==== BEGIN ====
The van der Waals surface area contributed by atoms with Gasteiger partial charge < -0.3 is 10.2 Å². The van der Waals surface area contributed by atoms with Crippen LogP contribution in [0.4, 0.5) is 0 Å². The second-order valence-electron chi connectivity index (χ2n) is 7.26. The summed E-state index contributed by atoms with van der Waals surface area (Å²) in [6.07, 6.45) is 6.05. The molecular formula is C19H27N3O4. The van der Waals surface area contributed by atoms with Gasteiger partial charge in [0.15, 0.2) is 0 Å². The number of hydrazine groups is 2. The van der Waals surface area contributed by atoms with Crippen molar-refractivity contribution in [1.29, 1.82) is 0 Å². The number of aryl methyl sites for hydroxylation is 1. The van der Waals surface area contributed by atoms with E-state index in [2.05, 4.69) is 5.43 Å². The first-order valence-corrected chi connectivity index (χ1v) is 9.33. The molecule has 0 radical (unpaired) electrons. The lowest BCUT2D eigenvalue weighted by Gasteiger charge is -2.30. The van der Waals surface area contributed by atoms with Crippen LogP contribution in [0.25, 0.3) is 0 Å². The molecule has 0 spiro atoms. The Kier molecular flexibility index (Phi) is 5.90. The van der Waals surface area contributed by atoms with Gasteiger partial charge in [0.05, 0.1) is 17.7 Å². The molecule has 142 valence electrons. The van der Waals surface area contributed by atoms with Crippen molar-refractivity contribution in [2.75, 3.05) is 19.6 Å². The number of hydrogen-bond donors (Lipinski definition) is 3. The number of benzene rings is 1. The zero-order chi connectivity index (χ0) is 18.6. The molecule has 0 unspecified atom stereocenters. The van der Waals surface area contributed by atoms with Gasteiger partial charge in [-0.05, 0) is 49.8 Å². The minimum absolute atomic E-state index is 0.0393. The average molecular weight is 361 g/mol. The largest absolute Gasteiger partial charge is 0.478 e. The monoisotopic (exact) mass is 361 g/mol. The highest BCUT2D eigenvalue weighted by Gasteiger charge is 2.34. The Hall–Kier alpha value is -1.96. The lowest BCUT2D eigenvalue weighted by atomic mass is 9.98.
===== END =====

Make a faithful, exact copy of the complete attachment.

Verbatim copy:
The van der Waals surface area contributed by atoms with Gasteiger partial charge < -0.3 is 10.2 Å². The van der Waals surface area contributed by atoms with Crippen LogP contribution in [0.4, 0.5) is 0 Å². The second-order valence-electron chi connectivity index (χ2n) is 7.26. The summed E-state index contributed by atoms with van der Waals surface area (Å²) in [6.07, 6.45) is 6.05. The molecular formula is C19H27N3O4. The van der Waals surface area contributed by atoms with Gasteiger partial charge in [0.15, 0.2) is 0 Å². The number of hydrazine groups is 2. The van der Waals surface area contributed by atoms with Crippen molar-refractivity contribution in [1.29, 1.82) is 0 Å². The number of aryl methyl sites for hydroxylation is 1. The van der Waals surface area contributed by atoms with E-state index in [2.05, 4.69) is 5.43 Å². The first-order valence-corrected chi connectivity index (χ1v) is 9.33. The molecule has 0 radical (unpaired) electrons. The lowest BCUT2D eigenvalue weighted by Gasteiger charge is -2.30. The van der Waals surface area contributed by atoms with Crippen LogP contribution in [0.25, 0.3) is 0 Å². The molecule has 0 spiro atoms. The Kier molecular flexibility index (Phi) is 5.90. The van der Waals surface area contributed by atoms with Gasteiger partial charge in [0.05, 0.1) is 17.7 Å². The molecule has 142 valence electrons. The van der Waals surface area contributed by atoms with Crippen molar-refractivity contribution in [2.75, 3.05) is 19.6 Å². The number of hydrogen-bond donors (Lipinski definition) is 3. The number of benzene rings is 1. The zero-order chi connectivity index (χ0) is 18.6. The molecule has 0 unspecified atom stereocenters. The van der Waals surface area contributed by atoms with Gasteiger partial charge in [-0.05, 0) is 49.8 Å². The minimum absolute atomic E-state index is 0.0393. The average molecular weight is 361 g/mol. The largest absolute Gasteiger partial charge is 0.478 e. The monoisotopic (exact) mass is 361 g/mol. The highest BCUT2D eigenvalue weighted by Gasteiger charge is 2.34. The Hall–Kier alpha value is -1.96. The lowest BCUT2D eigenvalue weighted by atomic mass is 9.98.